In a recent Sunday New York Times Magazine, Joe Nocera had the sort of superficially thoughtful opinion piece that increasingly characterizes America’s “chattering classes.”
The essay was a defense of for-profit colleges. Nocera acknowledges the obvious: Such colleges enroll only 12 percent of the nation’s college students but gobble up 25 percent of all federal student aid; fewer than half of their students graduate; and some 47 percent of those who were paying back their student loans in 2009 had defaulted by 2010.
Despite the statistics and lawsuits over unethical recruitment practices, Nocera asserts, “The country really can’t afford to put [for-profit colleges] out of business.”
Why? Nocera says education is increasingly critical to the ability to get a decent job and that for-profit schools educate poor, working-class students who might otherwise not be able to attend any college.
Think about the assumptions built into that argument.
The first (and in my mind, the most pernicious) is the conflation of education and certification. One of the thorniest issues in higher education today revolves around that tension. Parents understandably want their children to emerge from college with a marketable skill, but if that is all they emerge with—if students do not graduate with a deeper appreciation of the importance of history, culture, literature, science and philosophy—they have attended a trade school, not an educational institution.
The second assumption Nocera makes is that kids from poor and working-class families are prevented from attending state-supported and not-for-profit colleges and universities. He is only half right: Poor students with poor academic credentials do have trouble accessing institutions of higher education, but not simply because they are poor.
Colleges and universities that are genuinely engaged in education must have standards; allowing students to enroll who clearly do not have the wherewithal to succeed not only diminishes the classroom experience for more-prepared students, it is manifestly unfair to those who are admitted despite being doomed to fail.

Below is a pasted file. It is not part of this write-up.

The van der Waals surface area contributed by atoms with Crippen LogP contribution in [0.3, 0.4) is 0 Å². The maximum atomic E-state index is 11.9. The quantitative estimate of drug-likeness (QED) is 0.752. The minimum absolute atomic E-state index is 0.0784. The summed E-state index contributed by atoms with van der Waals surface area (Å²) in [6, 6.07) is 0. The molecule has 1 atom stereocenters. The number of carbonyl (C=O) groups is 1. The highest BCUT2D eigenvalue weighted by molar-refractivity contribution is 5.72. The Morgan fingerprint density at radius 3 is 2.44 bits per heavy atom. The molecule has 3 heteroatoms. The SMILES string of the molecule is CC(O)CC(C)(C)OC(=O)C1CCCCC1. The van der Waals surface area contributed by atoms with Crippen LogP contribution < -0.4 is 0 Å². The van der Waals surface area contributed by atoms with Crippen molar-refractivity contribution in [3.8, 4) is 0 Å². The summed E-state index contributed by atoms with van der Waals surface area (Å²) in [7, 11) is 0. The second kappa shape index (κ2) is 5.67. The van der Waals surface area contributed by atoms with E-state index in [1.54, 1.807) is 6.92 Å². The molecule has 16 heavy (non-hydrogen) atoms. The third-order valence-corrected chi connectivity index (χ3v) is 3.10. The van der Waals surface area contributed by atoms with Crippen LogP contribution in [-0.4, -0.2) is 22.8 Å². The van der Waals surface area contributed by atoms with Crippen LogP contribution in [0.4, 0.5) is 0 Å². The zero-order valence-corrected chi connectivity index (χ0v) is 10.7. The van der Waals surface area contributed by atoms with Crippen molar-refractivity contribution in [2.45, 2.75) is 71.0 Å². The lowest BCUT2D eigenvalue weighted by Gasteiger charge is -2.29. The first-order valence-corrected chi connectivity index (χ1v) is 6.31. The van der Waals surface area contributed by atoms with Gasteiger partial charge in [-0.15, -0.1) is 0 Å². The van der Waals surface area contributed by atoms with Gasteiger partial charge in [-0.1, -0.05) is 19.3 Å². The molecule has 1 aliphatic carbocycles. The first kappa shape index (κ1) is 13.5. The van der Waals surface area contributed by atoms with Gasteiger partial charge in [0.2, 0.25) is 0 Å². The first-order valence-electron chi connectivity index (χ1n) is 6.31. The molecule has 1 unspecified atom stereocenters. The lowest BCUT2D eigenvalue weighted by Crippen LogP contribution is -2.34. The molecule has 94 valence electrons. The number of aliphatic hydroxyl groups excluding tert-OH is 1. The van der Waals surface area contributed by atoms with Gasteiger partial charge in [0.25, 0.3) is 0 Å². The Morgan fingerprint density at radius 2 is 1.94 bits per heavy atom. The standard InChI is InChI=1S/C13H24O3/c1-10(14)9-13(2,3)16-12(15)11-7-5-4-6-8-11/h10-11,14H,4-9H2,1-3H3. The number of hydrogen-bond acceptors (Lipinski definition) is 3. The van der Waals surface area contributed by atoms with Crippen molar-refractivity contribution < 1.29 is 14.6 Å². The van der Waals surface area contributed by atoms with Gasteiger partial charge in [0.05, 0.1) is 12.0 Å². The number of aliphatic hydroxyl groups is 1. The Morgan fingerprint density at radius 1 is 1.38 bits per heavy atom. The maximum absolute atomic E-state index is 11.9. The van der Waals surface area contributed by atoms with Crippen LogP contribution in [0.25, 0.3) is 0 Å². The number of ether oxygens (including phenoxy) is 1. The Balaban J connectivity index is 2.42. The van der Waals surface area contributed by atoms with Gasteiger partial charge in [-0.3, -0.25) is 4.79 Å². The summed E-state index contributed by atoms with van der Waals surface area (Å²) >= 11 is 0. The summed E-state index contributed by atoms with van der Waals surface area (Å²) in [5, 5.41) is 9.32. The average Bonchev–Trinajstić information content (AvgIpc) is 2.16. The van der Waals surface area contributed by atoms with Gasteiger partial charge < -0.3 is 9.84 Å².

At IUPUI, we talk about these issues a lot. We recognize that poor students often have poor records because they attended substandard schools, and we try to fashion admission standards that allow us to separate academic potential from past performance. We schedule courses so students with full-time jobs can attend, and we offer a wide variety of support mechanisms for students facing fiscal, emotional and physical challenges.
But at the end of the day, we are in the “business” of providing education. We are not a trade school, and we aren’t going to rip off both students and taxpayers by admitting anyone who can qualify for a government loan.
A few weeks ago, my husband and I were driving to Costco, and I noticed the number of billboards advertising “colleges” I’d never heard of. They all trumpeted the same message: Come to XYZ and get a credential that will get you a good job in less time.
Nocera says we need for-profit colleges and just need to tweak government regulations to reduce incentives for them to cheat.
I say beware of easy answers to the wrong questions.
The question isn’t, do we need for-profit colleges? The questions (plural) are: How do we define college education? How do we provide job skills training to those who cannot benefit from—or don’t want—an academic program? How do we improve K-12 education so that being poor does not doom children to a second- or third-rate elementary education that makes it difficult to get into college?
And along the way, can we encourage a decent respect for academic excellence and the life of the mind?•
Kennedy is a professor of law and public policy at the School of Public and Environmental Affairs at IUPUI. Her column appears monthly. She blogs regularly at www.sheilakennedy.net. She can be reached at firstname.lastname@example.org.